It seems that every summit I go to has amazing views, and this time was no different. Impressivew views abound, back to the north summit, Stanislaus Peak, Sonora Peak covered in clouds, north towards even more clouds, and east towards the warmer sunshine and the imposing Tower Peak to the South. As cold as I was, I spent a half hour on the summit, taking pictures and just enjoying the views. Walking around looking for a summit register I came across the unfortunate debris left behind by the Mountain Warefare Training Center, but couldn't locate a register. I knew it was time to go as the clouds began an all out assault of their own. I went to take a shot of myself on the summit when my camera suddenly ran out of power. I always pack a spare universal USB battery, however, so while I would have to deal with the inconvenience of using my iPhone for a half hour it wasn't too big of a deal. Well at least it wasn't until my iPhone suddenly showed that it was dead too. This made no sense at all, as I had just looked at it and it had about 60% of a charge left. I tried to turn it back on but it kept telling me it needed a charge. Now thoroughly annoyed, I began my descent absent any type of camera. I switched to charging my iPhone instead of my camera, as I figured that shouldn't take too long since it really was already 60% charged, and a few minutes later it turned on for me. Then it died again. At this point I guessed that maybe the cold was too much for the device, and I breathed some hot air into the USB port. And it worked! I switched the charger back to my camera, and was able to use the iPhone for shots for a little while (it died a few more times, it couldn't be out of my pocket for more than 30 seconds without dying).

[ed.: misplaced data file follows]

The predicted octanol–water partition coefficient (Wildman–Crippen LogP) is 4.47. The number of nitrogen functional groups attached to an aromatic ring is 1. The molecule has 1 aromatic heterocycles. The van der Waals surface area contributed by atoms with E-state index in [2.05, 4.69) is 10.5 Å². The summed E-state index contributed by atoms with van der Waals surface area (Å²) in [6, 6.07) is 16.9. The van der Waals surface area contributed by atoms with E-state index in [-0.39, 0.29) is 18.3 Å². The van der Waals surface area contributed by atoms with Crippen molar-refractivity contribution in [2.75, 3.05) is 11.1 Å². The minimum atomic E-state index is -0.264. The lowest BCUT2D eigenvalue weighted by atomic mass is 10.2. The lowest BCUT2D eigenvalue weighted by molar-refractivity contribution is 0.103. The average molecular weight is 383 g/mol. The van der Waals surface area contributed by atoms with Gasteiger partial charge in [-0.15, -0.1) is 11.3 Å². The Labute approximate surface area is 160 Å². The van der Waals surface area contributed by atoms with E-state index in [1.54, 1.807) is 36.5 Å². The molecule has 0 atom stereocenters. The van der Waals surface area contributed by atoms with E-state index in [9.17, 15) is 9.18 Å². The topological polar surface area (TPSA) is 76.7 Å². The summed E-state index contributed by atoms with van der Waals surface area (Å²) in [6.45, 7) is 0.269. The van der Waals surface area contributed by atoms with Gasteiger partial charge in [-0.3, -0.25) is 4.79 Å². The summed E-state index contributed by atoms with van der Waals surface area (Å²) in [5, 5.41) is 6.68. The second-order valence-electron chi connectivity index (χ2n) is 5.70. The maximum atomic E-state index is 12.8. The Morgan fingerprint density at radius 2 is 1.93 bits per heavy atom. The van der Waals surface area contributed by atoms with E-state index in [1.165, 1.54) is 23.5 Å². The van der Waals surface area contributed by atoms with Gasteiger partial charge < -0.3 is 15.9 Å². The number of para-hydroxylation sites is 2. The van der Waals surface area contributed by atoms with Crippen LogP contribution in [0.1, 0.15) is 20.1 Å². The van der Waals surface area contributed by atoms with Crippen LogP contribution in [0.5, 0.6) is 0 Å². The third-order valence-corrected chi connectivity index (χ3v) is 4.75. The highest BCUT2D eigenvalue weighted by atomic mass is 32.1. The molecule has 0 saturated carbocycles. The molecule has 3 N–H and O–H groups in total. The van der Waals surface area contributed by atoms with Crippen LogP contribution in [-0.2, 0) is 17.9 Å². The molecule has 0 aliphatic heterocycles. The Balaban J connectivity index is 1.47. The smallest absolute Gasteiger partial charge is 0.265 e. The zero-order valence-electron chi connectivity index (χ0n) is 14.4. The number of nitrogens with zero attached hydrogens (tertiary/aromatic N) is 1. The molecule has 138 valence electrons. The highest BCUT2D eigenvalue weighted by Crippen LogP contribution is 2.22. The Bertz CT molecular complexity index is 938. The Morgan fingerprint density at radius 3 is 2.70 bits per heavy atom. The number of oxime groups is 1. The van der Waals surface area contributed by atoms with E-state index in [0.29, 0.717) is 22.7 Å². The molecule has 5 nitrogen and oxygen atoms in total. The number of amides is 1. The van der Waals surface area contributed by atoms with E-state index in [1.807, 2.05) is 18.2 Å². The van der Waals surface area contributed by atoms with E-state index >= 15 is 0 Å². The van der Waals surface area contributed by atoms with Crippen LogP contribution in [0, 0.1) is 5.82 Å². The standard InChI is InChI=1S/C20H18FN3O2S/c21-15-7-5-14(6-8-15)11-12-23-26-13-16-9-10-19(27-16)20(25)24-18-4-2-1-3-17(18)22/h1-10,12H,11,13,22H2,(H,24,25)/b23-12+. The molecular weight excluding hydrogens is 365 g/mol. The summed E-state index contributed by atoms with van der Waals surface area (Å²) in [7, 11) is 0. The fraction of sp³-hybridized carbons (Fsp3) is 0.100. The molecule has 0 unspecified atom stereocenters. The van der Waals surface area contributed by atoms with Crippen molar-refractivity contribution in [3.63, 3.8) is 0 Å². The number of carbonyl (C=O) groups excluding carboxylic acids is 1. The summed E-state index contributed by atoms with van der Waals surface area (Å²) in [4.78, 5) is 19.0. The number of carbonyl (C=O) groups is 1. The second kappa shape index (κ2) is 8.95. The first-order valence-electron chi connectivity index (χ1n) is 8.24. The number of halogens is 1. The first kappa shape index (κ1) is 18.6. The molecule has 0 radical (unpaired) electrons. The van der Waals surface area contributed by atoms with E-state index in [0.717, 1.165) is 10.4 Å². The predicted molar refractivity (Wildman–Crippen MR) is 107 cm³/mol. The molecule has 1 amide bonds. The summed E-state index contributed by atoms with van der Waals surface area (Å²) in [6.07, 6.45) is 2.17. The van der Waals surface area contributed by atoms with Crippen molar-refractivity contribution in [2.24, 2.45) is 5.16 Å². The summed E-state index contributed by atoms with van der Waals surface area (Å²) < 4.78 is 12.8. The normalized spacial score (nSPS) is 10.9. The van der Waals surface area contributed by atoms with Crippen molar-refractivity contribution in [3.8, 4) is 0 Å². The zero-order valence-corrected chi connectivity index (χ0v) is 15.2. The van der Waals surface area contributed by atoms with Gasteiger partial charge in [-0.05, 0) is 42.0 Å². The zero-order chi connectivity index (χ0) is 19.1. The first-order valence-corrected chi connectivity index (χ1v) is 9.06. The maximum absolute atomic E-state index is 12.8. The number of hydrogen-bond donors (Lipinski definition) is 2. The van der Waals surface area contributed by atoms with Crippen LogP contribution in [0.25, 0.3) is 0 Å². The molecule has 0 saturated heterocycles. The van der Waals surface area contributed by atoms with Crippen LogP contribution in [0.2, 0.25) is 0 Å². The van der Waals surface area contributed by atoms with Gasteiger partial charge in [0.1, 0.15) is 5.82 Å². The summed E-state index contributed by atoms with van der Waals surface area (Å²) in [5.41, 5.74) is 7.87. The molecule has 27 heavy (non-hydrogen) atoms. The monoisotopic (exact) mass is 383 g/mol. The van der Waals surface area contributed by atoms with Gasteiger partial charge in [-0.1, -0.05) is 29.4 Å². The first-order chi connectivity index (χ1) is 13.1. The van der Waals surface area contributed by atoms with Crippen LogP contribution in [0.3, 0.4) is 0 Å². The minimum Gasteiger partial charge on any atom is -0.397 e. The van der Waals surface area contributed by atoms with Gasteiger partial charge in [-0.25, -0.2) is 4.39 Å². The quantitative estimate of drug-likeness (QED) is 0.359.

Anyway, I wasn't able to get all this worked out until I had completed a most enjoyable glissade down the sandy west slope of White Mountain, by staying roughly a quarter mile north of where I came up I was able to essentially ski halfway down the mountain which was quite fun. Of course that also meant that I had to do a bit our route finding to get back to the correct track, resulting in some good old bush whacking which looked harder than it actually wound up being, as it was only thick for a maybe 30 yards or so. I came out on the wrong side of some frozen tundra, complete with little frozen lakes that were easy to navigate around. I was ever so slightly concerned that I may not be on the correct trajectory back to the PCT - with the clouds obscuring the peaks it was a bit more challenging to find familiar landmarks to aim for. I knew I had to go downhill though and eventually I should find either the trail or Wolf Creek Lake, which had been quite prominent on the way over. I was happy to soon recognize the snow chute that I had come down on the PCT and was all set to begin the routine trip back when I came across something that, well, was strange. Now I am no expert in bones or animal skulls, but these things sure looked real to me. I had thought maybe it was plaster or wood or something but these pieces were pretty heavy. I had no idea what kind of beast this once belonged to, and fearful that I might be depriving the world of the archaeological find of the ages I left the skull on top of the rock in the hopes that someone more knowledgeable than myself would find it.

Leaving my discovery behind, I continued on, making my way back up the snow chute and up to the ridgeline where I would then descend back down to the TH. One last look at White Mountain showed the clouds were not going to let up, as it looked to be a most uncomfortable place to be at the moment. By this time, my regular camera was back in action, and I was able to use it the rest of the way. And I was glad to have it too, as the views south as I descended the PCT were simply awesome. I resisted the urge to shortcut the winding PCT, and was soon back down to level ground as the sun lowered in the afternoon sky. A few minutes later I was back at the car, where I quickly turned on the heater and the seat warmer to thaw myself out. Another most enjoyable day in the soon-to-be wintry Sierra!